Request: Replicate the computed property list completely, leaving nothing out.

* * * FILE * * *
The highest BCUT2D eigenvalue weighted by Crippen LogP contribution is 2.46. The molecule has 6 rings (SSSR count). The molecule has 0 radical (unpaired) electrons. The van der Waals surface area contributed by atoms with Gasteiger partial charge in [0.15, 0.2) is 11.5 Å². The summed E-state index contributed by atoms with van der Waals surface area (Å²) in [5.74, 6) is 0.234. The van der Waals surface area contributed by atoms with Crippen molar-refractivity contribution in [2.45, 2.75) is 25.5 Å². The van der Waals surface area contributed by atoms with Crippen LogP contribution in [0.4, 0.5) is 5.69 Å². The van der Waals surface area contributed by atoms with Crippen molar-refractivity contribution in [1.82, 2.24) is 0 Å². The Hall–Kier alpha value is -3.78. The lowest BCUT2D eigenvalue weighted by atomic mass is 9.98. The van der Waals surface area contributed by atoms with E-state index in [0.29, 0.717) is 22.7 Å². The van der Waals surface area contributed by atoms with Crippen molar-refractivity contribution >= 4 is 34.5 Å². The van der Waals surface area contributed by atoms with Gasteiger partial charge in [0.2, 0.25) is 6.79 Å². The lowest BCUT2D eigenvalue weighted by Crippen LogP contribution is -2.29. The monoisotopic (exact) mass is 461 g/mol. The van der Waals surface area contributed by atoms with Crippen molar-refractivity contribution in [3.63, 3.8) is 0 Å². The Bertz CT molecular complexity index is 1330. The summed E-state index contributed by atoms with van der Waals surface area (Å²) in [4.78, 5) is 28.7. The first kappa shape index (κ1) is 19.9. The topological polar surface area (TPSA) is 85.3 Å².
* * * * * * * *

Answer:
The highest BCUT2D eigenvalue weighted by Crippen LogP contribution is 2.46. The molecule has 6 rings (SSSR count). The molecule has 0 radical (unpaired) electrons. The van der Waals surface area contributed by atoms with Gasteiger partial charge in [0.15, 0.2) is 11.5 Å². The summed E-state index contributed by atoms with van der Waals surface area (Å²) in [5.74, 6) is 0.234. The van der Waals surface area contributed by atoms with Crippen molar-refractivity contribution in [2.45, 2.75) is 25.5 Å². The van der Waals surface area contributed by atoms with Crippen LogP contribution in [0.4, 0.5) is 5.69 Å². The van der Waals surface area contributed by atoms with Crippen molar-refractivity contribution in [1.82, 2.24) is 0 Å². The Hall–Kier alpha value is -3.78. The lowest BCUT2D eigenvalue weighted by atomic mass is 9.98. The van der Waals surface area contributed by atoms with E-state index in [0.29, 0.717) is 22.7 Å². The van der Waals surface area contributed by atoms with Crippen molar-refractivity contribution >= 4 is 34.5 Å². The van der Waals surface area contributed by atoms with Gasteiger partial charge in [0.2, 0.25) is 6.79 Å². The lowest BCUT2D eigenvalue weighted by Crippen LogP contribution is -2.29. The monoisotopic (exact) mass is 461 g/mol. The van der Waals surface area contributed by atoms with Crippen molar-refractivity contribution in [3.63, 3.8) is 0 Å². The Bertz CT molecular complexity index is 1330. The summed E-state index contributed by atoms with van der Waals surface area (Å²) in [4.78, 5) is 28.7. The first kappa shape index (κ1) is 19.9. The topological polar surface area (TPSA) is 85.3 Å².